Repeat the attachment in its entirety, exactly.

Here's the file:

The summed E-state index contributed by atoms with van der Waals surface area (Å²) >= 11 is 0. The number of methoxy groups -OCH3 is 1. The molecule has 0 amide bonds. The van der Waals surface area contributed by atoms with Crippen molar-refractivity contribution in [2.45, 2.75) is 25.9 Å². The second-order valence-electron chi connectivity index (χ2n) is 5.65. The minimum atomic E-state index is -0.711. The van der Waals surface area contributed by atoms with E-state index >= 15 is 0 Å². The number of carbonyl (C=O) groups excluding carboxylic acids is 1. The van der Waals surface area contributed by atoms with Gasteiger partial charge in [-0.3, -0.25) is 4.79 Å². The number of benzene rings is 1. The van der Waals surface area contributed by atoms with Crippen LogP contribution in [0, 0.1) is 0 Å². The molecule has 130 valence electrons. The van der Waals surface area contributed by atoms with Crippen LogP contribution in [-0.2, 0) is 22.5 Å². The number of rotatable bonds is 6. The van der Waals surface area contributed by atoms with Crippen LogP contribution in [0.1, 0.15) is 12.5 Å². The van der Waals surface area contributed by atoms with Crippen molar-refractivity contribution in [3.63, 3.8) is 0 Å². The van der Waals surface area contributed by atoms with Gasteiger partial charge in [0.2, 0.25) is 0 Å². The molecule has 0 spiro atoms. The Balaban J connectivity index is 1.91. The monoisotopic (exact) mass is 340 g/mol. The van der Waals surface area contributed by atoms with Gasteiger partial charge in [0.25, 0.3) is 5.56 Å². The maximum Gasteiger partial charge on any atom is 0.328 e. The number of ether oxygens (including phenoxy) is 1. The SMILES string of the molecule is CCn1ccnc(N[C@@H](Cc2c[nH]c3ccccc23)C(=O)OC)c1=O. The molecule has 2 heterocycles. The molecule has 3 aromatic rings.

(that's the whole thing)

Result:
The summed E-state index contributed by atoms with van der Waals surface area (Å²) >= 11 is 0. The number of methoxy groups -OCH3 is 1. The molecule has 0 amide bonds. The van der Waals surface area contributed by atoms with Crippen molar-refractivity contribution in [2.45, 2.75) is 25.9 Å². The second-order valence-electron chi connectivity index (χ2n) is 5.65. The minimum atomic E-state index is -0.711. The van der Waals surface area contributed by atoms with E-state index >= 15 is 0 Å². The number of carbonyl (C=O) groups excluding carboxylic acids is 1. The van der Waals surface area contributed by atoms with Gasteiger partial charge in [-0.3, -0.25) is 4.79 Å². The number of benzene rings is 1. The van der Waals surface area contributed by atoms with Crippen LogP contribution in [0, 0.1) is 0 Å². The molecule has 130 valence electrons. The van der Waals surface area contributed by atoms with Crippen LogP contribution in [-0.2, 0) is 22.5 Å². The number of rotatable bonds is 6. The van der Waals surface area contributed by atoms with Crippen LogP contribution in [0.1, 0.15) is 12.5 Å². The van der Waals surface area contributed by atoms with Crippen molar-refractivity contribution in [3.63, 3.8) is 0 Å². The van der Waals surface area contributed by atoms with Gasteiger partial charge in [0.2, 0.25) is 0 Å². The molecule has 0 spiro atoms. The Balaban J connectivity index is 1.91. The monoisotopic (exact) mass is 340 g/mol. The van der Waals surface area contributed by atoms with Gasteiger partial charge in [0.25, 0.3) is 5.56 Å². The maximum Gasteiger partial charge on any atom is 0.328 e. The number of ether oxygens (including phenoxy) is 1. The SMILES string of the molecule is CCn1ccnc(N[C@@H](Cc2c[nH]c3ccccc23)C(=O)OC)c1=O. The molecule has 2 heterocycles. The molecule has 3 aromatic rings.